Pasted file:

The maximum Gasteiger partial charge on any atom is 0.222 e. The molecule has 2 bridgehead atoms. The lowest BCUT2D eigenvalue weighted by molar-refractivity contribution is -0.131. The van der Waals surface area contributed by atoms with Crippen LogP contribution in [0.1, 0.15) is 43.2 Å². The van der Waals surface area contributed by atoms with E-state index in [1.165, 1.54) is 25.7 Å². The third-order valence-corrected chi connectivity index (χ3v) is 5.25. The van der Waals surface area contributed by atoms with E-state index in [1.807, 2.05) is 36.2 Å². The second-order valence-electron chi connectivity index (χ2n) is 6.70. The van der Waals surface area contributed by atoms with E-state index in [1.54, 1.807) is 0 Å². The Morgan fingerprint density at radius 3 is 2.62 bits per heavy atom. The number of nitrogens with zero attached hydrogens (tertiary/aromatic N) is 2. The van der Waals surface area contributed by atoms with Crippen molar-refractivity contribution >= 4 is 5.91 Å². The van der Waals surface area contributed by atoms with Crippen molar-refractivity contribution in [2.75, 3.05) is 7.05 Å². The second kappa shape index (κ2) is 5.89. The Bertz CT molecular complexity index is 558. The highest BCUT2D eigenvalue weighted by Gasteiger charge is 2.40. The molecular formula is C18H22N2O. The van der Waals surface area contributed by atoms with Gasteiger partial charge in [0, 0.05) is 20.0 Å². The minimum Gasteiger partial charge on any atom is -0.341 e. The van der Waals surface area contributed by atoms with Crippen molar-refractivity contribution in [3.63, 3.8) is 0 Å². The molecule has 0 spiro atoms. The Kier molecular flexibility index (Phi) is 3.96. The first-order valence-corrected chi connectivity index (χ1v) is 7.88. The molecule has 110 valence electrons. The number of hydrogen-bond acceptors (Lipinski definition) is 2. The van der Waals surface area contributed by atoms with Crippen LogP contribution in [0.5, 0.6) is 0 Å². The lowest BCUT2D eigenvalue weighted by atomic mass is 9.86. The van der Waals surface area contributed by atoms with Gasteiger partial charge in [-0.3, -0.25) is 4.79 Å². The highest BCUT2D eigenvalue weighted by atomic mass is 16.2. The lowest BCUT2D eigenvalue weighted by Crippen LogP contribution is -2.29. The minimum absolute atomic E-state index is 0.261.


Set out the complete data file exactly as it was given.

The maximum Gasteiger partial charge on any atom is 0.222 e. The molecule has 2 bridgehead atoms. The lowest BCUT2D eigenvalue weighted by molar-refractivity contribution is -0.131. The van der Waals surface area contributed by atoms with Crippen LogP contribution in [0.1, 0.15) is 43.2 Å². The van der Waals surface area contributed by atoms with E-state index in [1.165, 1.54) is 25.7 Å². The third-order valence-corrected chi connectivity index (χ3v) is 5.25. The van der Waals surface area contributed by atoms with E-state index in [1.807, 2.05) is 36.2 Å². The second-order valence-electron chi connectivity index (χ2n) is 6.70. The van der Waals surface area contributed by atoms with E-state index in [1.54, 1.807) is 0 Å². The Morgan fingerprint density at radius 3 is 2.62 bits per heavy atom. The number of nitrogens with zero attached hydrogens (tertiary/aromatic N) is 2. The van der Waals surface area contributed by atoms with Crippen molar-refractivity contribution >= 4 is 5.91 Å². The van der Waals surface area contributed by atoms with Crippen molar-refractivity contribution in [2.75, 3.05) is 7.05 Å². The second kappa shape index (κ2) is 5.89. The Bertz CT molecular complexity index is 558. The highest BCUT2D eigenvalue weighted by Gasteiger charge is 2.40. The molecular formula is C18H22N2O. The van der Waals surface area contributed by atoms with Gasteiger partial charge in [0, 0.05) is 20.0 Å². The minimum Gasteiger partial charge on any atom is -0.341 e. The van der Waals surface area contributed by atoms with Crippen molar-refractivity contribution in [3.63, 3.8) is 0 Å². The molecule has 0 spiro atoms. The Kier molecular flexibility index (Phi) is 3.96. The first-order valence-corrected chi connectivity index (χ1v) is 7.88. The molecule has 110 valence electrons. The number of hydrogen-bond acceptors (Lipinski definition) is 2. The van der Waals surface area contributed by atoms with Crippen LogP contribution in [0.5, 0.6) is 0 Å². The lowest BCUT2D eigenvalue weighted by atomic mass is 9.86. The van der Waals surface area contributed by atoms with Gasteiger partial charge in [-0.3, -0.25) is 4.79 Å². The highest BCUT2D eigenvalue weighted by atomic mass is 16.2. The lowest BCUT2D eigenvalue weighted by Crippen LogP contribution is -2.29. The minimum absolute atomic E-state index is 0.261.